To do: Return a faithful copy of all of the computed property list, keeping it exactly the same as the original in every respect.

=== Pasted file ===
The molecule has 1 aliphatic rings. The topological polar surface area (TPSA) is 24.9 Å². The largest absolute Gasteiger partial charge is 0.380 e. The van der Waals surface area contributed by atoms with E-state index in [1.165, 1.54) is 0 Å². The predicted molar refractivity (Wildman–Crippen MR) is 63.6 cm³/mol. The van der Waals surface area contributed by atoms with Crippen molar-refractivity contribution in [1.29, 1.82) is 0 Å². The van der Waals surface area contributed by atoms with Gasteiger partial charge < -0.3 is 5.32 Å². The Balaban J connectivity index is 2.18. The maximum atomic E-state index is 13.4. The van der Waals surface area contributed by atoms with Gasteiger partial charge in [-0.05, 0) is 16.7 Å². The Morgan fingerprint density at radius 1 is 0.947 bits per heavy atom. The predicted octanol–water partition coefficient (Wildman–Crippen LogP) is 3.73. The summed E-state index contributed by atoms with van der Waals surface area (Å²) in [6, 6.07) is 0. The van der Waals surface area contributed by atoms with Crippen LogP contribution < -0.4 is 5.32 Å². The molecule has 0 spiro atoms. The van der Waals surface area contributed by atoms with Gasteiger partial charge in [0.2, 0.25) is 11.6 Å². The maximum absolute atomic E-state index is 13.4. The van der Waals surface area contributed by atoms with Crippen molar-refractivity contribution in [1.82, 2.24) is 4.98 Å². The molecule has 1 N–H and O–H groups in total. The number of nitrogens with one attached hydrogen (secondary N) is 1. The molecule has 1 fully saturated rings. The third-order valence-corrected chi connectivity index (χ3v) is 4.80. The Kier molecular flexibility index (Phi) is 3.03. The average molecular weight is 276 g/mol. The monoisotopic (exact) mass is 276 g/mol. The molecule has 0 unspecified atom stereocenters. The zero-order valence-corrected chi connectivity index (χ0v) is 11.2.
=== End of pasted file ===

The molecule has 1 aliphatic rings. The topological polar surface area (TPSA) is 24.9 Å². The largest absolute Gasteiger partial charge is 0.380 e. The van der Waals surface area contributed by atoms with E-state index in [1.165, 1.54) is 0 Å². The predicted molar refractivity (Wildman–Crippen MR) is 63.6 cm³/mol. The van der Waals surface area contributed by atoms with Crippen molar-refractivity contribution in [1.29, 1.82) is 0 Å². The van der Waals surface area contributed by atoms with Gasteiger partial charge < -0.3 is 5.32 Å². The Balaban J connectivity index is 2.18. The maximum atomic E-state index is 13.4. The van der Waals surface area contributed by atoms with Gasteiger partial charge in [-0.05, 0) is 16.7 Å². The Morgan fingerprint density at radius 1 is 0.947 bits per heavy atom. The predicted octanol–water partition coefficient (Wildman–Crippen LogP) is 3.73. The summed E-state index contributed by atoms with van der Waals surface area (Å²) in [6, 6.07) is 0. The van der Waals surface area contributed by atoms with Crippen LogP contribution < -0.4 is 5.32 Å². The molecule has 0 spiro atoms. The van der Waals surface area contributed by atoms with Gasteiger partial charge in [0.2, 0.25) is 11.6 Å². The maximum absolute atomic E-state index is 13.4. The van der Waals surface area contributed by atoms with Crippen molar-refractivity contribution in [1.82, 2.24) is 4.98 Å². The molecule has 1 N–H and O–H groups in total. The number of nitrogens with one attached hydrogen (secondary N) is 1. The molecule has 1 fully saturated rings. The third-order valence-corrected chi connectivity index (χ3v) is 4.80. The Kier molecular flexibility index (Phi) is 3.03. The average molecular weight is 276 g/mol. The monoisotopic (exact) mass is 276 g/mol. The molecule has 0 unspecified atom stereocenters. The zero-order valence-corrected chi connectivity index (χ0v) is 11.2.